Slider phones are all the rage right now and Samsung's T-Mobile SGH-T809/SGH-D820 is one of the sexiest slider's I've seen. Combining stunning good looks, a slim, sleek form factor and a gorgeous screen with the features you'd expect from a mid-range multimedia phone, the T809 is a winner in almost every sense of the word. If only Samsung had included a decent battery with it, they'd have a can't-miss hit on their hands.
The T809/D820 is a slider phone featuring a large screen and one of the slimmest profiles available on the market today. At 3.8 x 2.0 x 0.6 inches, the phone is noticeably wider than the average handset; in some ways it looks as though somebody took a standard candybar-style phone and stepped on the front of it until it flattened out underfoot. Weighing a scant 3 oz., the phone feels amazingly light in hand and is all but forgotten once tucked away in a hip pocket.
Samsung's advertising and documentation for the T809 shows a variety of young, attractive, and mostly female models holding the handset, and there's no doubt the phone was designed to appeal to the chic (or chic at heart) mobile user. From the shiny black finish to the hidden keypad and swiveling camera, this phone attracts attention from the moment you take it out of your pocket or pocketbook. Indeed this phone has drawn comparisons to Motorola's popular RAZR handset - the two phones are very similar in size and weight, though the RAZR is made from metal to the T809's all-plastic construction, and the RAZR is a flip-style phone.
When the T809 is slid shut, the front of the phone is dominated by the 320x240 screen, whose brightness and clarity really has to be seen in person to be appreciated. Below the screen, a cluster of controls features a five-way navigational pad flanked by left/right soft keys and a second row of three buttons ? call send, clear, and call cancel/power ? underneath. A Samsung logo along the bottom edge of the screen and a T-Mobile logo at the bottom edge of the phone near the microphone are the only other immediately visible markings.
Closer inspection, however, reveals a T-Mobile "t zones" logo on the center button of the nav-pad and, more importantly, a swiveling camera mounted along the top edge of the camera. The 1.3 megapixel sensor can be rotated for self-portraits and standard usage, and also is effectively "closed" - hidden away from dust and fingerprints - when it's rotated away from the user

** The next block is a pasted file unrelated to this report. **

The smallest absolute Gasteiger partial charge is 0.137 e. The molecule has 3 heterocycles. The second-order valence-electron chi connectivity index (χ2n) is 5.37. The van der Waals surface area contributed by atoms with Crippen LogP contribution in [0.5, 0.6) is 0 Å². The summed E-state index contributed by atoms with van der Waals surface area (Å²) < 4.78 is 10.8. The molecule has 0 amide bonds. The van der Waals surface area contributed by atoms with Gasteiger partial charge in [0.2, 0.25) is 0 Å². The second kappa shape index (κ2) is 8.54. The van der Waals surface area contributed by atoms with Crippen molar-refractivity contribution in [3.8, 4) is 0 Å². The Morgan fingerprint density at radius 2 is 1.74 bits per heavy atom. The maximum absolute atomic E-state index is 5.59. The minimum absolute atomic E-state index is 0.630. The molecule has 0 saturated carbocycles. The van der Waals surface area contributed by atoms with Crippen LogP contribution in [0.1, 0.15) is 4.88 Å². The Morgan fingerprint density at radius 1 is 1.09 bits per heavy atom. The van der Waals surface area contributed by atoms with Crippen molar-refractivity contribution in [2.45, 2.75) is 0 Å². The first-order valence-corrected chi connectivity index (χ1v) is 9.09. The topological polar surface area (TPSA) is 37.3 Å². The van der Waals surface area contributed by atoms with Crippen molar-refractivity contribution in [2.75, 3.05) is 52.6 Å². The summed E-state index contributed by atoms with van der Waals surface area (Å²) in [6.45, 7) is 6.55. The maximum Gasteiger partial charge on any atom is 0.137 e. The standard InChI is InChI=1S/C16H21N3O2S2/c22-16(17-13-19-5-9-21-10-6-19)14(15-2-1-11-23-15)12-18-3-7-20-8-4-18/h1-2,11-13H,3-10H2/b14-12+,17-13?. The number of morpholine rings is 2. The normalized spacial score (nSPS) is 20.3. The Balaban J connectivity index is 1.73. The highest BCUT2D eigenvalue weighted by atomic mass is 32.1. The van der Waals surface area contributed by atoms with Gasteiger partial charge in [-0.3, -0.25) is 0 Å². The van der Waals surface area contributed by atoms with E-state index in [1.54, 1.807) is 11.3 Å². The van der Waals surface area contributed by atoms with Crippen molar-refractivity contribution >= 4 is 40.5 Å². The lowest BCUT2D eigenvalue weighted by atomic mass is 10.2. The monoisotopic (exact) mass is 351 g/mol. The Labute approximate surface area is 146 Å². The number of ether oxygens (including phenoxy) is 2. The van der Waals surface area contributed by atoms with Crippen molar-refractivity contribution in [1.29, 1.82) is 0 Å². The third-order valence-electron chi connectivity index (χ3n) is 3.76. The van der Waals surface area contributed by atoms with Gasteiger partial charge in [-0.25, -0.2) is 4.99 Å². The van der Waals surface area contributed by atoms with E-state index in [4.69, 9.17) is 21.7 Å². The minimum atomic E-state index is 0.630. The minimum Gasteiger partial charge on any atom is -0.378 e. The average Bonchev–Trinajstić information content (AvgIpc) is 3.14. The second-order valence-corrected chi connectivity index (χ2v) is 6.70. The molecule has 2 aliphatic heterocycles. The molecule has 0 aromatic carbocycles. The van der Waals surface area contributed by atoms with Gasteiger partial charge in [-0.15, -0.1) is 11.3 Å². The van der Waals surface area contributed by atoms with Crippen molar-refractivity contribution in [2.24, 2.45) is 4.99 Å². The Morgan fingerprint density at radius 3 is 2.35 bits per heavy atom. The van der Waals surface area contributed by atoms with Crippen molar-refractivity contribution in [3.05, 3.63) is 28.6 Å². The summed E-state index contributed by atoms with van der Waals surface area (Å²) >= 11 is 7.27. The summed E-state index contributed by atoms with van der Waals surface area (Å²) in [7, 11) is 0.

The phone slides open to reveal a standard 12-button keypad which is quite roomy and comfortable to use thanks to the phone's wide footprint. Using the keypad is a pleasant experience thanks to the tactile feedback afforded by the buttons themselves (though some may not like the flat buttons since many phones feature subtly domed keys), and also really gives the user a sense of just how thin this phone is. Holding the phone near the top when it's in the open position is even more dramatic ? the area behind the screen just beneath the camera housing is amazingly skinny, to say the least.
Along the phone's edges you'll find ports for the included AC adaptor, combination hands-free headset/stereo earphones, USB 1.1 cable, and microSD memory card. A 32MB memory card is included to supplement the phone's 65MB of built-in memory.
All of the phone's ports and slots are covered by grey rubber caps that can be a little tricky to open and secure, particularly if you have large fingers and/or short fingernails. I've heard some complaints from T809 owners that the rubber caps on their phones are constantly falling open, but I've yet to experience any problems with that.
The overall look of the T809 is best summed up with one word: Hot! The phone is every bit as sleek and futuristic looking as the RAZR, if not more so, and the front-mounted screen lends an immediate sense of "Wow" to the overall look. As soon as I got the phone home, however, I made sure to affix a plastic film screen protector to the front of the handset, as the screen's positioning leaves it very scratch-prone.